Vision Zero Prevents Injuries and Saves Lives

Circulate San Diego, in collaboration with multiple partners, has created a strategic approach for eliminating traffic fatalities and severe injuries by 2025 called Vision Zero. Vision Zero strategies include: reducing speed limits, redesigning streets, changing behavior that contributes to unsafe activities and enhancing data driven traffic enforcement in the areas of greatest concern. To support this vision, Circulate works with partners including Bike SD and  San Diego Bike Coalition to help educate both cyclists and drivers on best practices and how they can coexist on roadways. 


Bike Trails Keep People Healthy and Connected

Since SANDAG’s adoption of Riding to 2050: The San Diego Regional Bike Plan, many bike lanes and paths have been expanded throughout the county and are now safer and more accessible. These completed bikeway projects include sections of the Bayshore Bikeway, Oceanside Coastal Rail Trail, Sweetwater Bikeway, State Route 15 Commuter Bikeway, Inland Rail Trail and the Encinitas Coastal Rail Trail. Completing these bikeways and other similar projects make an important contribution in moving toward an interconnected regional bike network that supports healthy and safe transportation for people of all ages.


Safe Routes to School Improves Active Transportation for Kids

The Safe Routes to School is a related initiative that greatly benefits from improved bike trails and biking safety awareness. With less than 15 percent of grade school children walking to school and obesity rates over 20 percent, having a safe way to walk or ride a bike to school can make a significant impact on the health of entire neighborhoods. The Safe Routes to School Initiative included the creation of a strategic plan that is guiding SANDAG and other jurisdictions as they continue to build and grow their neighborhoods. Grants were also provided throughout San Diego County to cities and non-profit organizations aimed at educating community members on the benefits of walking and biking to school. 

Regional Bike Walk Alliance Works to Improve Mobility

To further support active transportation options, The Regional Bike Walk Alliance was created by the San Diego Bike Coalition in partnership with Circulate San Diego to consider all forms of mobility. The Regional Bike Walk Alliance is made up of community leaders and active transportation advocates who work to develop strategies to support the implementation of the San Diego Regional Bike Plan. There are currently 9 cities in the county that have a Bike Walk group affiliated with the Alliance: Carlsbad, Chula Vista Coronado, Encinitas, Escondido, Oceanside, San Diego, Solana Beach, and Vista. The Bike Coalition supports these local groups by providing them with resources, membership, and guidance with their advocacy and education efforts.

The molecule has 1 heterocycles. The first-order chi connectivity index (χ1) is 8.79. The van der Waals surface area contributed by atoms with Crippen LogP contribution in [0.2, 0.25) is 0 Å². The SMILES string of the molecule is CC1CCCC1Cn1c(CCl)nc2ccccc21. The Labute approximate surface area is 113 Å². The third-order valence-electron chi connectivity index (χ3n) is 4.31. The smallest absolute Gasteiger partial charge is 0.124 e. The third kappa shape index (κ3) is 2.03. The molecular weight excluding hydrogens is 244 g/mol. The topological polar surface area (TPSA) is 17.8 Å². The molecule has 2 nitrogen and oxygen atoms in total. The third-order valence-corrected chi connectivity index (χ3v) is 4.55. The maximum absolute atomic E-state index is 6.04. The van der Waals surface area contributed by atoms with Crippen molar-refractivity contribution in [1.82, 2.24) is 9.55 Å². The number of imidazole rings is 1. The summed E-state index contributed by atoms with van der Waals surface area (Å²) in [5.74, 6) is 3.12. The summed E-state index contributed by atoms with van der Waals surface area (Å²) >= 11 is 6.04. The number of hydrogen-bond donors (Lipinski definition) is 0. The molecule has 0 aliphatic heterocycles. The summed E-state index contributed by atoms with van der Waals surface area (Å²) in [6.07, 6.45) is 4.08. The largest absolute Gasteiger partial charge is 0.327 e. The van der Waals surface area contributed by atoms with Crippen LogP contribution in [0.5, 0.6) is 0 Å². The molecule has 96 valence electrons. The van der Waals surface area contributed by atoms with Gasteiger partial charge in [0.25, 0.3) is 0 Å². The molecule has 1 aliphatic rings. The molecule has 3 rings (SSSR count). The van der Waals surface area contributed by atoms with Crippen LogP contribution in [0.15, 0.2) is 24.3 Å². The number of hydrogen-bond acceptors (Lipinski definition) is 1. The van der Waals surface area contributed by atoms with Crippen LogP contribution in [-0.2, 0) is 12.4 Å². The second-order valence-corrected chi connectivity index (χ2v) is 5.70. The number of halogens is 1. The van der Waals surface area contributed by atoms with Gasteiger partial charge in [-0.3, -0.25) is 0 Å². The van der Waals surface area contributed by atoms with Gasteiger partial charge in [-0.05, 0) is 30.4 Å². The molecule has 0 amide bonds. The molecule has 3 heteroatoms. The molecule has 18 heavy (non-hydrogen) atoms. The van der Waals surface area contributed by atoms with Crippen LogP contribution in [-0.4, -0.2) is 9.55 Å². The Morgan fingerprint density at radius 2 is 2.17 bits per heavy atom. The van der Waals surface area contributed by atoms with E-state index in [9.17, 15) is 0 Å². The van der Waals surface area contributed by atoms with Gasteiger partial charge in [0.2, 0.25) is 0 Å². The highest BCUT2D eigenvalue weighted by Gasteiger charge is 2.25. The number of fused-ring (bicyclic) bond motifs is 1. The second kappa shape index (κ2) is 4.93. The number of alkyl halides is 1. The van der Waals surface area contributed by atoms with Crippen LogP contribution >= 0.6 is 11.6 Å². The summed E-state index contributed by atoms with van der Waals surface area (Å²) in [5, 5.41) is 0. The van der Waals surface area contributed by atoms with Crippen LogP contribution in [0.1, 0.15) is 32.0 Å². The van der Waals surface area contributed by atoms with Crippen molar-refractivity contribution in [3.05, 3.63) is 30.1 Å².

San Diego Gets Out by BIKE! 

30 years ago, iCommute SANDAG began their annual Bike to Work Day – a day designed to get people moving on their commute to work. Over the last 10 years, participation has increased by almost 50%. 2019 brought together a record breaking 7,593 registered participants, with bikers making over 8,000 stops at some of the 100 pit stops located throughout San Diego County.

Things looked a little different this year, with stay-at-home restrictions going into effect a mere days before SANDAG’s 30th Annual Bike to Work Day was scheduled to take place. The event was ultimately postponed until May of 2021 and replaced with a webinar with almost 300 participants. With COVID-19, SD Bike Coalition and SANDAG have changed gears, ramping up their educational outreach by hosting free informational webinars and virtual workshops for children, adults, and employers.

But COVID-19 didn’t stop San Diegans from getting on bikes and exploring their neighborhoods! Between mid-March to mid-August 2020, as compared to the same period in 2019, biking volumes increased an average of 42% per month. Additionally, more people were seen biking on the weekends as compared to 2019, using biking as an excuse to get outdoors safely with the family. The best part yet – of those who have seen an increase in their biking during this time, 84% said they will continue biking even once restrictions are lifted.

Since adopting the San Diego Regional Bike Plan and the Sustainable Communities Strategy in 2011, SANDAG has been committed to improving active transportation in San Diego County. The 40-year plan, now known as GO by BIKE, intends to develop a more bike friendly region with the long-term goals of improving traffic congestion, air quality, climate change, public health, and livability. In the last ten years, 12 different bikeway projects have begun, with 6 already completed. With more than 1,570 miles of bikeways in the San Diego region and counting, it’s no wonder residents are changing their bike habits!